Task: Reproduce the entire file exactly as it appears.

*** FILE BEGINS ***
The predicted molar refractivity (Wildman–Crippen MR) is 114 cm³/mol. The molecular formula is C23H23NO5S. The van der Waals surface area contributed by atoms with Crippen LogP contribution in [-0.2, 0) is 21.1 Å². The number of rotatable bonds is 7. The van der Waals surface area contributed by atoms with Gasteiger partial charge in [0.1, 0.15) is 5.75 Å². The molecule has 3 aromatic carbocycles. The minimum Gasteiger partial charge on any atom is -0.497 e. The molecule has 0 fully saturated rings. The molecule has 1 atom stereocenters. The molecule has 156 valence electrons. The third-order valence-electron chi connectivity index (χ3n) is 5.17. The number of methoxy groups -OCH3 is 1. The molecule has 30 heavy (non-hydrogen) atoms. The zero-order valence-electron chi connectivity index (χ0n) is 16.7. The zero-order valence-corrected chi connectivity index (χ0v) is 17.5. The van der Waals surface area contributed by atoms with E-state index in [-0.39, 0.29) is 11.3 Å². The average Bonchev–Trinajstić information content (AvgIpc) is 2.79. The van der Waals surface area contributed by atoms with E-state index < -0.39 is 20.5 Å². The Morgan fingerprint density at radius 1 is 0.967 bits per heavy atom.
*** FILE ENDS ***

The predicted molar refractivity (Wildman–Crippen MR) is 114 cm³/mol. The molecular formula is C23H23NO5S. The van der Waals surface area contributed by atoms with Crippen LogP contribution in [-0.2, 0) is 21.1 Å². The number of rotatable bonds is 7. The van der Waals surface area contributed by atoms with Gasteiger partial charge in [0.1, 0.15) is 5.75 Å². The molecule has 3 aromatic carbocycles. The minimum Gasteiger partial charge on any atom is -0.497 e. The molecule has 0 fully saturated rings. The molecule has 1 atom stereocenters. The molecule has 156 valence electrons. The third-order valence-electron chi connectivity index (χ3n) is 5.17. The number of methoxy groups -OCH3 is 1. The molecule has 30 heavy (non-hydrogen) atoms. The zero-order valence-electron chi connectivity index (χ0n) is 16.7. The zero-order valence-corrected chi connectivity index (χ0v) is 17.5. The van der Waals surface area contributed by atoms with E-state index in [-0.39, 0.29) is 11.3 Å². The average Bonchev–Trinajstić information content (AvgIpc) is 2.79. The van der Waals surface area contributed by atoms with E-state index < -0.39 is 20.5 Å². The Morgan fingerprint density at radius 1 is 0.967 bits per heavy atom.